Thoughts on Books (#25): THE NIGHT SHIFT • THE RESTING PLACE • INSOMNIA

“And after winter folweth grene May.” ― Geoffrey Chaucer


The Night Shift
The Night Shift by Alex Finlay
My rating: 5 of 5 stars

Twisty, suspenseful, and hooked me from the start. I enjoyed trying to figure out how the past and present crimes tied together. This was one of those books that I couldn’t wait to get back to reading when real life forced me to put it down! Borrowed from the library.


The Resting Place
The Resting Place by Camilla Sten
My rating: 4 of 5 stars

Chilling! THE RESTING PLACE is creepy-good quiet horror. I enjoyed the cold, atmospheric setting of the isolated estate that the protagonist inherits. What disturbing family secrets are buried there? The twists were delicious and disturbing! Borrowed from the library.


Insomnia
Insomnia by Sarah Pinborough
My rating: 2 of 5 stars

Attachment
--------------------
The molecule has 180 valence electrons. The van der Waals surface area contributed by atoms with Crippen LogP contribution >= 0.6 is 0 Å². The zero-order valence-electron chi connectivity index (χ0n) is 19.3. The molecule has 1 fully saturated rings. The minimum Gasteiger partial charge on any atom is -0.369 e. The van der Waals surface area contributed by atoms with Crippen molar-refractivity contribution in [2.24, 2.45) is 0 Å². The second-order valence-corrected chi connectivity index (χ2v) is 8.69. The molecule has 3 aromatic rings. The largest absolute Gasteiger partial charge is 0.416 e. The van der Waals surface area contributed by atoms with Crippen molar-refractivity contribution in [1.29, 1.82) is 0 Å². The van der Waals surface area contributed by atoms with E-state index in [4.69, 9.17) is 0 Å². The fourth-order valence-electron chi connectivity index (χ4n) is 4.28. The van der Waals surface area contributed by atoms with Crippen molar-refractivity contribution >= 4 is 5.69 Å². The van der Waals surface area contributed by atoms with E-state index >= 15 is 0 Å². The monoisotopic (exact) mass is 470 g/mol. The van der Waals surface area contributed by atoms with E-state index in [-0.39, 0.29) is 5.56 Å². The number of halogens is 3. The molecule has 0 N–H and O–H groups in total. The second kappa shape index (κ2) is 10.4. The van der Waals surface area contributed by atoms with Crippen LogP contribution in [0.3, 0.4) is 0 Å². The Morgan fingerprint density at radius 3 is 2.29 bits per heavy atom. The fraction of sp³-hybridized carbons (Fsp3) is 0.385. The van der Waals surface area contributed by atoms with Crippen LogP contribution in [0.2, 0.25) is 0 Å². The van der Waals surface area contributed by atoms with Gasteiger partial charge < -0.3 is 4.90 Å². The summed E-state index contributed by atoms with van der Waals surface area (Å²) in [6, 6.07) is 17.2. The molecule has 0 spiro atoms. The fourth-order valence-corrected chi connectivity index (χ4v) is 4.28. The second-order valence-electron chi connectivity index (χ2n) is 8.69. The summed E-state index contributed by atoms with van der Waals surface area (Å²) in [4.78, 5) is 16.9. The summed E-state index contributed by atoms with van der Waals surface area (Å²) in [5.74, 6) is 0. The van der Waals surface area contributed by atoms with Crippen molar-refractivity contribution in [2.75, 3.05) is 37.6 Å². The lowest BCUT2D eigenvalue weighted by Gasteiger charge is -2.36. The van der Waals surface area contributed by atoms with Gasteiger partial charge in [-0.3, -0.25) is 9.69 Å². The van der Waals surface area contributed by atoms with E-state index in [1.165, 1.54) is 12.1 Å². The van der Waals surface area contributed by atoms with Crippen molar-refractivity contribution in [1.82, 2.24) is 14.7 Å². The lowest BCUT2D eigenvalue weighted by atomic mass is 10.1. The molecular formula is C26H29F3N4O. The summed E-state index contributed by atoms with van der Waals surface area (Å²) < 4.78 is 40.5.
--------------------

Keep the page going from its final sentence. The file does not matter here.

I know this book has gotten a lot of buzz, but it was a miss for me — slow, repetitive & underwhelming ending. I’m still holding out hope for another Behind Her Eyes! Borrowed from the library.

☆ Click on the book title to read the synopsis on Goodreads ☆

Thoughts on Books (#24): RECITATIF • THE ACCOMPLICE • VLADIMIR

“February, when the days of winter seem endless and no amount of wistful recollecting can bring back any air of summer.” ― Shirley Jackson


Recitatif: A Story
Recitatif: A Story by Toni Morrison
My rating: 5 of 5 stars

This short story is brilliantly written! Two characters, Twyla and Roberta, one black, one white, but which is which? And what about Maggie? The reader is left to decide. At only 40 pages, this story really packs a punch. Highly recommended. Borrowed from the library.


The Accomplice
The Accomplice by Lisa Lutz
My rating: 2 of 5 stars

I read the first half, then skimmed the second. While this book had an intriguing start, the constant timeline jumps, abrupt POV changes (even within the same paragraph), and numerous unappealing characters made me lose interest. I remember reading The Passenger six years ago and enjoying it, but I found The Accomplice to be underwhelming. Borrowed from the library.


Vladimir
Vladimir by Julia May Jonas
My rating: 2 of 5 stars